Here is a story about how an engineer might record the functional damage versus cosmetic damage in a fictional situation, first.
Once there was a maintenance man who worked in a famous art museum and was directed by his supervisor to touch up the white paint on the wall of a certain gallery within the museum. As he was ascending his ladder he accidentally tipped over his gallon of white paint and it splashed across the surface of a 550-year-old painting from a world famous artist that hung in the gallery.
Of course, the painting was insured and the curator immediately filed a claim. The insurance adjuster took a few photos and shared them with his boss who said “We need to send out an engineer.“
The engineer arrived to examine the painting and noted that the framed canvas was designed and intended to hold paint of various colors. Since the canvas and frame were still intact and obviously able to retain paint, he recorded that the painting was still “functional”. The painted surface had white paint splashed across the smiling face of a woman named “Lisa” or something, but he reported the damage was only “cosmetic” in that it did not interfere with the “function” of the canvas to hold paint. It was, after all, paint on a painting … and the gallery was filled with various paintings with random splashes and colors. He concluded that there was no “functional” damage and the insurance company denied the claim.
This story is fictional, of course … but the actions described are quite common.
Let’s look at the shingles on your roof, for example. The manufacturer of your shingles produces them in a wide variety of colors, shapes, and styles. When you selected them (or selected a house that already had them), you noted their color and design in context with the features of the rest of the structure, didn’t you? Of course, their designed purpose is to protect the roof from wear and water intrusion but they also were carefully and creatively designed to enhance the beauty of the home.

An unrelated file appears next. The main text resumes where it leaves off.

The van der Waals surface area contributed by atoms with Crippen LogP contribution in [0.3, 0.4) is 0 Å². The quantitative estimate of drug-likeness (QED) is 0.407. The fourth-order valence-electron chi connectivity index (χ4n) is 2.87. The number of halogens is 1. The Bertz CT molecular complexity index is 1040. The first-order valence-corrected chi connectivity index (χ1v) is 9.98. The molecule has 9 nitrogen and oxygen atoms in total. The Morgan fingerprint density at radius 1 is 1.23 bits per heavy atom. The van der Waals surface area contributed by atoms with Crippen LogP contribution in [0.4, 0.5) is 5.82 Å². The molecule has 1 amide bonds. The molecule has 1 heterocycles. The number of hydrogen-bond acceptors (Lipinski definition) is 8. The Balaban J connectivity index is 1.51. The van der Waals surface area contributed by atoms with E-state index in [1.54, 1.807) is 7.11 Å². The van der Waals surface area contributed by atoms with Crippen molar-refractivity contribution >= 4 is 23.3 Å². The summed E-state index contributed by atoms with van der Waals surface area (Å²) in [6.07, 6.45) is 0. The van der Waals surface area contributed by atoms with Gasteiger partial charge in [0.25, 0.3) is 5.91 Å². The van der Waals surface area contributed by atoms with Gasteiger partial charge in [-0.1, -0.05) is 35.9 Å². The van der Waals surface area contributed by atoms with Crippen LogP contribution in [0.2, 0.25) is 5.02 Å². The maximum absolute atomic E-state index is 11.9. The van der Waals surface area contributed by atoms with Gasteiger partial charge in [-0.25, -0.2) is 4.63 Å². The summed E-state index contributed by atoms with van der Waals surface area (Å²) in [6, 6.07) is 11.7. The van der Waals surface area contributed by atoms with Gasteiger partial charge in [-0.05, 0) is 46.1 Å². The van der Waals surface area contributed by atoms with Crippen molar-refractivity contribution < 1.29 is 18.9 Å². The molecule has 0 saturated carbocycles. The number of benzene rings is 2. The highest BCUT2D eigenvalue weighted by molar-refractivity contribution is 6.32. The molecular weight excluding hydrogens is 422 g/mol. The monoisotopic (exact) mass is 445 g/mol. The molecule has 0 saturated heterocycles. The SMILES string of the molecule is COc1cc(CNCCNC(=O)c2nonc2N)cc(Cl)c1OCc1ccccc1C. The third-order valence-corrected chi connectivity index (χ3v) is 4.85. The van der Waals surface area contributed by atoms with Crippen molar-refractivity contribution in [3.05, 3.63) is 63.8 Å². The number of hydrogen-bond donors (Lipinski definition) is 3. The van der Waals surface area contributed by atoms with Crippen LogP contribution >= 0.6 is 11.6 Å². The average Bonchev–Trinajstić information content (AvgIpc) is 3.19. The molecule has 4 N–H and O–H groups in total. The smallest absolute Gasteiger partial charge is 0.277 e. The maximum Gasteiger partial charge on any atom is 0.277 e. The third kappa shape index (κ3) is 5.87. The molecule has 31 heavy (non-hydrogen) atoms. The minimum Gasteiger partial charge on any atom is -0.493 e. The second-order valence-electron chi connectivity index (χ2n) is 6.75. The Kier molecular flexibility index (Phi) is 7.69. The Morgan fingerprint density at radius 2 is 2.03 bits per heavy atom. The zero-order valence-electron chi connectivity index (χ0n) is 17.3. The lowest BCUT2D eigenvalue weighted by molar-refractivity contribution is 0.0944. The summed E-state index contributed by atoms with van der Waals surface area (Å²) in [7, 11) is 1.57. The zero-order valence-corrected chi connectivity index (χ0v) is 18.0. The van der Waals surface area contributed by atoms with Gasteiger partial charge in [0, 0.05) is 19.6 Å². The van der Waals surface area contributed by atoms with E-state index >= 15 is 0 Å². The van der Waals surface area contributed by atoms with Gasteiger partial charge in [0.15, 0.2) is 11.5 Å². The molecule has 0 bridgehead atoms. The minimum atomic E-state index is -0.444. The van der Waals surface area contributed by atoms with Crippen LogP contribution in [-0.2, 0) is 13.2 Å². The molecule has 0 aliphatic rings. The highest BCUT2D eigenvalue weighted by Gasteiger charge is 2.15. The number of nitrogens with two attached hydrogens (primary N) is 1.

When a sudden Missouri storm erupts and pounds them with hail, along with the metal appurtenances, gutters, downspouts, and other surrounding materials, they will often be damaged. When they are damaged, you might contact your insurance carrier to file a claim for direct physical damage or loss to your roofing materials. The insurance adjuster will arrive, take a few photographs, and return to speak to his boss. When the boss does not want to pay you for your damage, he might send an engineer.
The engineer will often look at your shingles and the surrounding metals for holes. Finding none, he declares that the shingles and metals are still shedding water as they were designed to do, and the damage to them is not “functional” but merely “cosmetic”. Based on this report, the manager may deny the claim, depending upon the language in your policy.
Denying the claim because of an engineer’s definitions of “functional” or “Cosmetic” damage rather than the insurance policy’s definitions of damage can be improper. Try as some might, engineers neither write nor interpret Missouri insurance policies and, when they attempt to do so, they are often incorrect. Some insurance companies have been successfully sued for such actions when it happens, as in the case of North-Shore Co-Owner’s Association versus Nationwide Mutual Insurance Company.
When you believe that your insurance carrier is trying harder to deny your claim than pay your claim, you may be the victim of improper claim handling, bad faith, or vexatious actions on the part of your carrier. When this happens, seek the advice of your Missouri attorney or a Missouri licensed public adjuster.
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